Faith and the Idolization of Individualism

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As Americans, there are fewer things we value more than our individualism.

This idolization of individualism has lead to a myriad of issues. One of the serious consequences of this individualism is putting the self at the center of what is and what is not true. In this highly individualistic culture, the self has become the ultimate determinant for what is true and what is not.

  • No longer do we accept a higher authority – God – as the determiner of what is right or wrong. If what God says doesn’t jive with me and my  experience, my personal experience trumps God’s standards.
  • No longer do we accept a shared-cultural understanding of social and moral norms.
  • What works for you doesn’t work for me. As long as what I believe and what I do doesn’t hurt you, who are you to tell me that what I’m doing is wrong?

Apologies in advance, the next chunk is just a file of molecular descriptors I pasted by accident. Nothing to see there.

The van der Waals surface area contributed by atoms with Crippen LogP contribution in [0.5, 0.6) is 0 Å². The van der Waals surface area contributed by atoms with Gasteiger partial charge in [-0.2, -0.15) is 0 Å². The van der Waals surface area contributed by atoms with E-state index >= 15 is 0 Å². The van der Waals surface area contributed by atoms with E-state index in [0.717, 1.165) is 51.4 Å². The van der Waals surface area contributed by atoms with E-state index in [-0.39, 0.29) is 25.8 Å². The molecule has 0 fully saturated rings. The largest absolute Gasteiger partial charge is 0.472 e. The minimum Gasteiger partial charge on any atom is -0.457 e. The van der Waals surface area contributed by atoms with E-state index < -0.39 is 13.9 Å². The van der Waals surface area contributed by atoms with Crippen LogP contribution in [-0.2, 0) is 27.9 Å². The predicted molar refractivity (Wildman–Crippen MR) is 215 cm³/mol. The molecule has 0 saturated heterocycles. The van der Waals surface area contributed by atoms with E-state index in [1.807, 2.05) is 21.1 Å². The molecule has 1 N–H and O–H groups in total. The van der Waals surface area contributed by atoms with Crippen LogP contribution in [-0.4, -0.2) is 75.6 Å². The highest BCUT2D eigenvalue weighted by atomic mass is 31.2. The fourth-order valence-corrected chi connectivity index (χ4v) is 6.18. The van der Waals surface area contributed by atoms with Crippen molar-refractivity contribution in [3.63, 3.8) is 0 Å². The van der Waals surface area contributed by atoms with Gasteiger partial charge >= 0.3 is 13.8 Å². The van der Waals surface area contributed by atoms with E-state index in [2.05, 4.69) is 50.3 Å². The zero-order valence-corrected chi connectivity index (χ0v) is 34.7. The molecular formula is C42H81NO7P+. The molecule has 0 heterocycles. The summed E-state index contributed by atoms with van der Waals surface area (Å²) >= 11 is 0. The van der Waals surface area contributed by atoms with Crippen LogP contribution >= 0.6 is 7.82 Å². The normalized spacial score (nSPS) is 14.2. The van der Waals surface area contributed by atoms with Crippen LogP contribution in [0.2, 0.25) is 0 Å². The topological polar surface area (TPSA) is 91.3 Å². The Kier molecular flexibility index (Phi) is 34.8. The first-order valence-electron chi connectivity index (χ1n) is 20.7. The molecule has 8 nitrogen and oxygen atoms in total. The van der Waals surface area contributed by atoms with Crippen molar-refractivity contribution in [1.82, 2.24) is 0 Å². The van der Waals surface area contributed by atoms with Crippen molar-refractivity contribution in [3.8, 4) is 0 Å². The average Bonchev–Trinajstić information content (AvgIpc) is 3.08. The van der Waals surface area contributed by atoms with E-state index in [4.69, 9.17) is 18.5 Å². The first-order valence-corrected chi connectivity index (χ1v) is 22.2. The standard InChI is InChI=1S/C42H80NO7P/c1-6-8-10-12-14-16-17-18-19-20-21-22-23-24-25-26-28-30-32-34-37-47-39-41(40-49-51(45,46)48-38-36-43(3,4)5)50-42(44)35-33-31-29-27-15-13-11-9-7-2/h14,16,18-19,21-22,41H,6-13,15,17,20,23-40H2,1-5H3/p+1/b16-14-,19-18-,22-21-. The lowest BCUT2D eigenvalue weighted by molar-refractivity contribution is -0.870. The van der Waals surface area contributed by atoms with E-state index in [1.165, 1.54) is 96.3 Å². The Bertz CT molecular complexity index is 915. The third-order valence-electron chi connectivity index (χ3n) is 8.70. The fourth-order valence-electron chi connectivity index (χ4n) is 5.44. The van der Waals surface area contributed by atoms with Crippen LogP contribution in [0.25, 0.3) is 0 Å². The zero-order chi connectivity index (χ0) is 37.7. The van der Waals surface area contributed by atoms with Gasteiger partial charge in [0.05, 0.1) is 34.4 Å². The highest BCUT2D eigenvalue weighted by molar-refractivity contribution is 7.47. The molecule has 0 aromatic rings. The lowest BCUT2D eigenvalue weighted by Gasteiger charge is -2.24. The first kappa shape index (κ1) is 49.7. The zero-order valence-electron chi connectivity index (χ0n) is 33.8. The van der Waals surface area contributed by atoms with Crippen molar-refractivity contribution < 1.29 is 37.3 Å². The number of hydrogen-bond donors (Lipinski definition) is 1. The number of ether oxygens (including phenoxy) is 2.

One of the problems of this heightened individualism is that the individual experience is never sufficient for properly understanding the world around us.

We need the voice and the experiences of others. We need the wisdom and the value of others to help us to get a proper perspective of the world. Our understanding and our perspective will always be limited and incomplete without the voice of others.

I write all this because, it seems to me, the idolization of individualism has worked its way in how American Christians view our faith. We place our individualistic experience, our personal understanding of what God says above all other authorities. We have a hard time submitting to the understanding, teaching, and the authority of the church.

What we seek – the connection between who God is and who we are on a personal level – is not a bad thing. This is, in fact, a good thing. Who God is must make a difference at a personal level.

However, how we pursue this as individuals in a culture that has made an idol of individualism is the problem.

Faith, by its very nature is communal. Faith is never the possession of one. Faith belongs to the community. Faith is birthed in community. Faith is nurtured in community.

And it’s in community our communal sharing of life and faith that faith begins to make sense to the individual person. You take the individual outside of faith, and a faith experience apart from community is a mutation. Such faith is not what God ever intended.

Faith is birthed, shaped, formed, and lived out in community.

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